Football clubs face call to increase policing payments
- 10 April 2012
- From the section UK
Football clubs should pay for the cost of policing a wider area around stadia, the sport's most senior police officer in England and Wales has said.
Official police policy is to only charge for policing within grounds and the area immediately around it.
But ACC Andy Holt told BBC Radio 5 live clubs should pay the full cost of managing games as trouble spreads to other city areas and transport hubs.
The Football League said taxes are paid to cover policing costs.
It said football fans should not "pay twice for policing".
Holt said it was his personal opinion that forces should be able to claim back the costs of disorder linked to games, instead of being restricted to just the policing costs near stadia.
His comments came after research commissioned by the Association of Chief Police Officers (Acpo) found a statistically significant rise in crime and disorder at least a kilometre away from grounds.
"It's my personal view that we should have full cost recovery," he told the BBC.
"We are not trying to enforce that at the moment. We are working with clubs and it's a matter for discussion in due course.
"But I would reiterate, my personal view is that professional businesses that are in the entertainment industry should pay for the full costs of their policing."
The issue has been a long running one between the football authorities and the forces that police the games.
It came to a head in 2008 when Wigan Athletic took Greater Manchester Police to court over how much they were being charged to police their games.
The so-called 'Wigan ruling' means forces are only able to charge for the 'footprint' - the area inside the ground and some surrounding streets.
But as crowd control has improved, police say the trouble has moved from football stadia to other parts of cities such as transport hubs. They are unable to charge clubs for that policing.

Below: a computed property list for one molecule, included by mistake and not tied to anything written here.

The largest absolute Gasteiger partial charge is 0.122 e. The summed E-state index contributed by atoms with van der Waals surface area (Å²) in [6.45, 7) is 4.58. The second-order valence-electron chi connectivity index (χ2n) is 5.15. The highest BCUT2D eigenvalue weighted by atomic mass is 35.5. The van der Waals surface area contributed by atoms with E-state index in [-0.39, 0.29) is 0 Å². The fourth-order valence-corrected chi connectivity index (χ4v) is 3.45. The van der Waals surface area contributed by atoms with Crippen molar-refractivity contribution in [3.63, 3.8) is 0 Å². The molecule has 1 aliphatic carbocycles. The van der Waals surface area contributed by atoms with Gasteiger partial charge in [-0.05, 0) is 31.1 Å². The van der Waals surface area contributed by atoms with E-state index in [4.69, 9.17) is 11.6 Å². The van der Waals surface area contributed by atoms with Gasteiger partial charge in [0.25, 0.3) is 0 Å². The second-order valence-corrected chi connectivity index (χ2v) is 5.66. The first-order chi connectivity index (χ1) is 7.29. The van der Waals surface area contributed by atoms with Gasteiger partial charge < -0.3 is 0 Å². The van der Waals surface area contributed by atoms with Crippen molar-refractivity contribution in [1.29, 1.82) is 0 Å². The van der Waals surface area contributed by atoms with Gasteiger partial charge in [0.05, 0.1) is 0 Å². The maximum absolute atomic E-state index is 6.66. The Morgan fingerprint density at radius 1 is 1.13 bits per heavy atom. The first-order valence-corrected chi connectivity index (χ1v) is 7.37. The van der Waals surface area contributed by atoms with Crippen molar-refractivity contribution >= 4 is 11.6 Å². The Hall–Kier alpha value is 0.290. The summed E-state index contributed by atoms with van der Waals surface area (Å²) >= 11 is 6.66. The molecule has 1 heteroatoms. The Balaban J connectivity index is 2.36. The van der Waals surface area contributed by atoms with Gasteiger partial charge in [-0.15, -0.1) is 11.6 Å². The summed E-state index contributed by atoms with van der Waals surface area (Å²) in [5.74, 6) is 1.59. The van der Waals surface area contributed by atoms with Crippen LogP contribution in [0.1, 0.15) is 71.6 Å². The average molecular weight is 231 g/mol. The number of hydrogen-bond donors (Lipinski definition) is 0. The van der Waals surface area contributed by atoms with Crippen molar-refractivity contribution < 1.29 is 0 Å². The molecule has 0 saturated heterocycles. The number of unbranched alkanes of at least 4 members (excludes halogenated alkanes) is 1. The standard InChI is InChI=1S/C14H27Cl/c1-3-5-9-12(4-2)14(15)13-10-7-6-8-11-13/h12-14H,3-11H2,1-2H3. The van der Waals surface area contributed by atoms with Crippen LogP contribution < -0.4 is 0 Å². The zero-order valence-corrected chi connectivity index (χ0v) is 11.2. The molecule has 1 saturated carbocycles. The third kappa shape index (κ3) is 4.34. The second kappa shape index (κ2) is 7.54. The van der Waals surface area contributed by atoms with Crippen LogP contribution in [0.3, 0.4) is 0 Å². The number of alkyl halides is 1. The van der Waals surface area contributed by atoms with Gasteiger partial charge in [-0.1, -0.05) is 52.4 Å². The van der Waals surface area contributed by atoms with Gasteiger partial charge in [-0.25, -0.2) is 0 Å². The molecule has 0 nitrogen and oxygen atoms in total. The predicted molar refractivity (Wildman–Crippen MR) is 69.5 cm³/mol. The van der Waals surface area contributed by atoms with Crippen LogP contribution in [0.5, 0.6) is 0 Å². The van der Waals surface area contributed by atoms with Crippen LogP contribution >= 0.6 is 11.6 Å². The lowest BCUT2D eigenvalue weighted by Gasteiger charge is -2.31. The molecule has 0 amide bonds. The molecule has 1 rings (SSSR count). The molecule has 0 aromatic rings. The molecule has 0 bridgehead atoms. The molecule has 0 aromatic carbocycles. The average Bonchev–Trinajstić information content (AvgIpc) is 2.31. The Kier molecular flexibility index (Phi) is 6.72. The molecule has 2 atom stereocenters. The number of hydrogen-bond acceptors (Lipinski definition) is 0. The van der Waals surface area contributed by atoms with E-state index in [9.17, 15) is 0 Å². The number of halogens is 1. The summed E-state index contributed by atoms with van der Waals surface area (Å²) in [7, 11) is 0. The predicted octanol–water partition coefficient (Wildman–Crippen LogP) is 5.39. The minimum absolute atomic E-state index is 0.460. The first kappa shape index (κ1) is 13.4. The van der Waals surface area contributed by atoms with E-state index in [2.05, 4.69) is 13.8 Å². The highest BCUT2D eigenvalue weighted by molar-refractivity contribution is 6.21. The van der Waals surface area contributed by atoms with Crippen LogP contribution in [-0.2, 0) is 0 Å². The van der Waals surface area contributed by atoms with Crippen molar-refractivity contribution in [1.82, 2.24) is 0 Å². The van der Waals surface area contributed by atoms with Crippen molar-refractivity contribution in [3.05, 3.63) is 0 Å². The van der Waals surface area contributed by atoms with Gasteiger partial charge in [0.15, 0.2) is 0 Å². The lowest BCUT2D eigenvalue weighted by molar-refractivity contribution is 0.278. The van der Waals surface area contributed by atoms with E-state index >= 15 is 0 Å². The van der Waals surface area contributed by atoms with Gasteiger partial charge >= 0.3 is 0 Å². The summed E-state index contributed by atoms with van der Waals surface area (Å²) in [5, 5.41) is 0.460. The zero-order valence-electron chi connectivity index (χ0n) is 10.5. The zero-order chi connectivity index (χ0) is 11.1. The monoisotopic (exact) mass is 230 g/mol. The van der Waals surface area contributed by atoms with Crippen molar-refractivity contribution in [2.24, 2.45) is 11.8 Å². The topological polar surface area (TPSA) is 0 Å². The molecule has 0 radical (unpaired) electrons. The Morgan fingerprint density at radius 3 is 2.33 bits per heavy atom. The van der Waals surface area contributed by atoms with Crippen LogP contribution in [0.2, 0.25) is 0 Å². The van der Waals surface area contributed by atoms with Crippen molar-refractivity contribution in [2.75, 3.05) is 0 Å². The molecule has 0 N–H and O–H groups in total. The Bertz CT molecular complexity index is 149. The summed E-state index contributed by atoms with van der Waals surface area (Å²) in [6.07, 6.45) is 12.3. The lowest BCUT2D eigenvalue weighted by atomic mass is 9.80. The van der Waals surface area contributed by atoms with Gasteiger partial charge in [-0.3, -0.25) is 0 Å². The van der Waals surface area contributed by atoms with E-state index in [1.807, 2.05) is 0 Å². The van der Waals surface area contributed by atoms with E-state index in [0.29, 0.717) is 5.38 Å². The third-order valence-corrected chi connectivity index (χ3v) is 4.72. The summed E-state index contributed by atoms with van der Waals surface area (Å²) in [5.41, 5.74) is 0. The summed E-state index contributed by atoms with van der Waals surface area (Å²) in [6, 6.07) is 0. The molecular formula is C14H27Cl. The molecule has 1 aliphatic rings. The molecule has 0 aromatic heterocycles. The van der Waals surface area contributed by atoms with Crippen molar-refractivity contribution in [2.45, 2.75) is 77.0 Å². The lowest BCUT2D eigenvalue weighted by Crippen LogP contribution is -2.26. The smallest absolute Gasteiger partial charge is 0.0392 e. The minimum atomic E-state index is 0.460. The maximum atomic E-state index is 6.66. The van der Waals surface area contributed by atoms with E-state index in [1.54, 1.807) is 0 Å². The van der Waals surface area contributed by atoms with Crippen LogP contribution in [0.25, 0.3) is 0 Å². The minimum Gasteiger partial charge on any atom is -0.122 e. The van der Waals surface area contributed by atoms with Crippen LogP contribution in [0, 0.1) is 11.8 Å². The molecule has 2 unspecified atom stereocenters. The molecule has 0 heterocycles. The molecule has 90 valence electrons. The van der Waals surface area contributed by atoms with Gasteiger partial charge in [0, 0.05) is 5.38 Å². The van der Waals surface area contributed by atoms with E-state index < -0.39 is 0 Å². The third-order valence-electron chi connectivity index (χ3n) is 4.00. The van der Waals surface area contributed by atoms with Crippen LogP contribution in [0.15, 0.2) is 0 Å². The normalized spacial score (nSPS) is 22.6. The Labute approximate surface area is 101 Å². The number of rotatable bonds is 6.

New research commissioned by Acpo, seen by BBC Radio 5 live, shows how the problems have shifted.
The Jill Dando Institute for Crime Science at University College, London, compared crime patterns around five stadia between 2005 and 2010.
It found in four of the five cases that levels of crime and disorder rose significantly on match days compared to similar non-match days at least a kilometre from grounds.
"In general, what the findings told us was there are these patterns, these higher than normal counts of crime that are occurring in areas that extend beyond what the football clubs are currently being held responsible for," Justin Kurland, a research associate said.
"In general what we saw were increased levels of violence against the person offences. In addition to that we saw theft and handling increases.
"We did as much as we could to rule out that other factors contributed to differences and when you boil it down it does appear that the only difference between these sets of days that we looked at, one type of day has a football match occurring…and on the non-match comparison days there is no match happening."
The idea that football should pay any more though has met with strong opposition from within the game.
In a statement the Football League said: "Costs incurred away from the ground that are deemed necessary are covered by the state - it's what people pay their taxes for, with English professional football contributing more that £1bn a year to the Treasury, let alone the tax paid by the millions of fans who attend Premier League and Football League games during the season, and who are of course entitled, like all citizens, to police services as they go about their lawful business.
"We are always happy to discuss how it might be possible to further reduce costs, or indeed how football can help the police tackle youth crime, but we fail to see why football fans should pay twice for policing."